Interview with a Graduate - Diploma Programme Law
Stefan Hlavac, 2003 (year of graduation)

Completed program of study at the University of Innsbruck/year of graduation:
Diploma Program in Law 2003 (curriculum 1994W)

What is your current profession? In brief, what are your responsibilities?
I am currently working in Afghanistan on a project to improve administrative training. Two years ago, administrative science faculties were established at five universities. As the team leader in Kabul, I support and advise these faculties in curriculum development, expanding teaching capacities and organizational development. In another part of the project, we are establishing networks among the universities to improve the employability of graduates. Before I came here, I worked at a university in Mozambique as an advisor to the rectorate in the area of corruption prevention.

To what extent does your current profession relate to your degree program?
A law degree is a very broad program and gives students a large 'toolbox'. The program provided me the basics of economics, in-depth knowledge of core subjects, and the opportunity to take electives and supporting subjects to develop my own interests. Studying law encourages interdisciplinary thinking, and 'thinking outside the box' is especially helpful to understand complex issues in intercultural contexts.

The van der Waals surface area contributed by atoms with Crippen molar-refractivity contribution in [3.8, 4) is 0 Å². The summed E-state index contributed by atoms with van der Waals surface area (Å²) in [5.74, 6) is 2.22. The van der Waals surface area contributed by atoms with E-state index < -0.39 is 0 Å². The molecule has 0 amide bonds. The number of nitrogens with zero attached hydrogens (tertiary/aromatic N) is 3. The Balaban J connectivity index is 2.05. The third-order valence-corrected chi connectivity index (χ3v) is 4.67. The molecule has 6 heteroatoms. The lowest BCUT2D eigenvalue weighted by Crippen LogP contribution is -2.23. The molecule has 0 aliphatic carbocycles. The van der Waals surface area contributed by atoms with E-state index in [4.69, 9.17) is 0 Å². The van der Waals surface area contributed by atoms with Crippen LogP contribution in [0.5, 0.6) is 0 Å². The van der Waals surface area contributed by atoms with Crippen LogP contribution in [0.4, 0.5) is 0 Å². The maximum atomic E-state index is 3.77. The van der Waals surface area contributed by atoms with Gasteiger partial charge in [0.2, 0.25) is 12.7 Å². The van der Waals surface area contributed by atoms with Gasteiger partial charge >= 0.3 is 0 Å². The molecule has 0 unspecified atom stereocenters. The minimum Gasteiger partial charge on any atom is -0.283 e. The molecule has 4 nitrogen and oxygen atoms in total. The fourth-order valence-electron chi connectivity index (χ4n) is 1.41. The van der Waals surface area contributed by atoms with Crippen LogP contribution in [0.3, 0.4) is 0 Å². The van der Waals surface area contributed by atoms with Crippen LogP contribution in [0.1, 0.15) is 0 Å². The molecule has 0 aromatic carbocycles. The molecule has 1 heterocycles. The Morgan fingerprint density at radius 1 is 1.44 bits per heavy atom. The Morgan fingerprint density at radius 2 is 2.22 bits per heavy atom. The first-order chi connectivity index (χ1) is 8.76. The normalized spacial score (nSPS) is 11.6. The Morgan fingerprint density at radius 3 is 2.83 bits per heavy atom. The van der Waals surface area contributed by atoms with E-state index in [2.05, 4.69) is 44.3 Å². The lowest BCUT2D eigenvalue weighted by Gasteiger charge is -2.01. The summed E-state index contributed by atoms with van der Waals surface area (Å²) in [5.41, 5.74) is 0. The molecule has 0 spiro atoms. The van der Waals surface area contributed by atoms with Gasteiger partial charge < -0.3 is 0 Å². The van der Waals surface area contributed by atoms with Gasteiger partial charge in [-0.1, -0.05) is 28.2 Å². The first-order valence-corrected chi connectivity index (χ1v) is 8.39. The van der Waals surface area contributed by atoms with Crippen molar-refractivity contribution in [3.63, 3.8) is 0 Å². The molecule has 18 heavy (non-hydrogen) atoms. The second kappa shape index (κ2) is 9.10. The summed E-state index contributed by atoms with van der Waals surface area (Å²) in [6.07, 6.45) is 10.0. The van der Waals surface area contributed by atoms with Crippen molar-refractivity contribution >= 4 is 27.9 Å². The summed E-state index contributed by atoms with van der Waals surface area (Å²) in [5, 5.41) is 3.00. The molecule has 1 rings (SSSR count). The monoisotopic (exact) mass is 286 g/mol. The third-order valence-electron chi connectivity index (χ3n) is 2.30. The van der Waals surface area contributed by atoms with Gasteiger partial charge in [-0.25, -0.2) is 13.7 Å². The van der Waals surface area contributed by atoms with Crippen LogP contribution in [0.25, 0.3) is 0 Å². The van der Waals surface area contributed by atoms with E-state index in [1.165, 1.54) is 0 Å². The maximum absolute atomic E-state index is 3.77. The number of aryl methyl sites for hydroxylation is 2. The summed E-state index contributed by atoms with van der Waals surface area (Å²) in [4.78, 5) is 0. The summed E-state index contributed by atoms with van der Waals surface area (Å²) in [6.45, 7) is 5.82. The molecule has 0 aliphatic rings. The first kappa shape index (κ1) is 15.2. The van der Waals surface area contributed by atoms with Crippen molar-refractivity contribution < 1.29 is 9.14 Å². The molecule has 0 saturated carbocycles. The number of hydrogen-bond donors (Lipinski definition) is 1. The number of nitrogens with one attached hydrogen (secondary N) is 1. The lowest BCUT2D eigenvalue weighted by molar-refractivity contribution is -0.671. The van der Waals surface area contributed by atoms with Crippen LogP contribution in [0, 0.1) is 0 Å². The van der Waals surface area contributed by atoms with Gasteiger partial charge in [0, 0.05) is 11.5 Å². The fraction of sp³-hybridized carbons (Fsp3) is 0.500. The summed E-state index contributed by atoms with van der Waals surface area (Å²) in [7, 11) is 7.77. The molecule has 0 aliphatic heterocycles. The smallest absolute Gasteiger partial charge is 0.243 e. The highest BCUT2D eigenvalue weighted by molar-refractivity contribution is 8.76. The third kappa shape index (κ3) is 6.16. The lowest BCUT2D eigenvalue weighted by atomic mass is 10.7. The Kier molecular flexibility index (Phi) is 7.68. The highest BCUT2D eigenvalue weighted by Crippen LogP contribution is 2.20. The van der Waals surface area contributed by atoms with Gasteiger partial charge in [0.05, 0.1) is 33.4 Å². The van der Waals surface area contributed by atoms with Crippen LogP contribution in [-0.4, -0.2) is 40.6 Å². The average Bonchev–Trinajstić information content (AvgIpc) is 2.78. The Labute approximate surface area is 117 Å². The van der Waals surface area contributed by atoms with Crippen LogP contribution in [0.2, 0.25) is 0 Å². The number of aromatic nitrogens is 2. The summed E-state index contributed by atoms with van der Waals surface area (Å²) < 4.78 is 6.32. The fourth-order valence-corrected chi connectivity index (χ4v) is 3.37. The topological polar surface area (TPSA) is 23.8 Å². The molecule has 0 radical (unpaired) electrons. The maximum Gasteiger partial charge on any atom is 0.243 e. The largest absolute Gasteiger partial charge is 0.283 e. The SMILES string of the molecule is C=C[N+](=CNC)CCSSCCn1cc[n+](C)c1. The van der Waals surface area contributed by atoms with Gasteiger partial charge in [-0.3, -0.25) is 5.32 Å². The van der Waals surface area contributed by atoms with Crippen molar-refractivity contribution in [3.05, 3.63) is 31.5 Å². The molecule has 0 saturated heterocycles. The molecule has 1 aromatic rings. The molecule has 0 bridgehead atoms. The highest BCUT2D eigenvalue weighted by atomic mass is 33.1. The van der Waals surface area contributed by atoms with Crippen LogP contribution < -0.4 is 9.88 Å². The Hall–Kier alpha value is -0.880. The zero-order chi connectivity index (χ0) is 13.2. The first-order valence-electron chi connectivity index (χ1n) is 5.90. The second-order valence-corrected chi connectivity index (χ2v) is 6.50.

How did your working life get started after you finished your degree?
I had experience with special interest groups while I was still at university, and before I graduated, I started working part-time in administration. I found it especially motivating to apply what I had learned in practical contexts.

My boss had confidence in me right from the start, and she gave me tasks that helped me grow.

Specialization in a particular area of law – in my case university law – also made it easier for me to start working.

What advice would you give students, especially those at the beginning of their degree programs?
Use your time as a student to have experiences abroad! Understanding other languages and cultures is becoming increasingly important for legal professions. As someone who didn't choose one of the classic legal professions, I can strongly recommend that. But even for future lawyers, judges, etc., I think such experiences can be positive.

Remember that a law degree is often just the beginning and qualifies you for further (occupational) training, e.g. LL.M, MBA, MSc.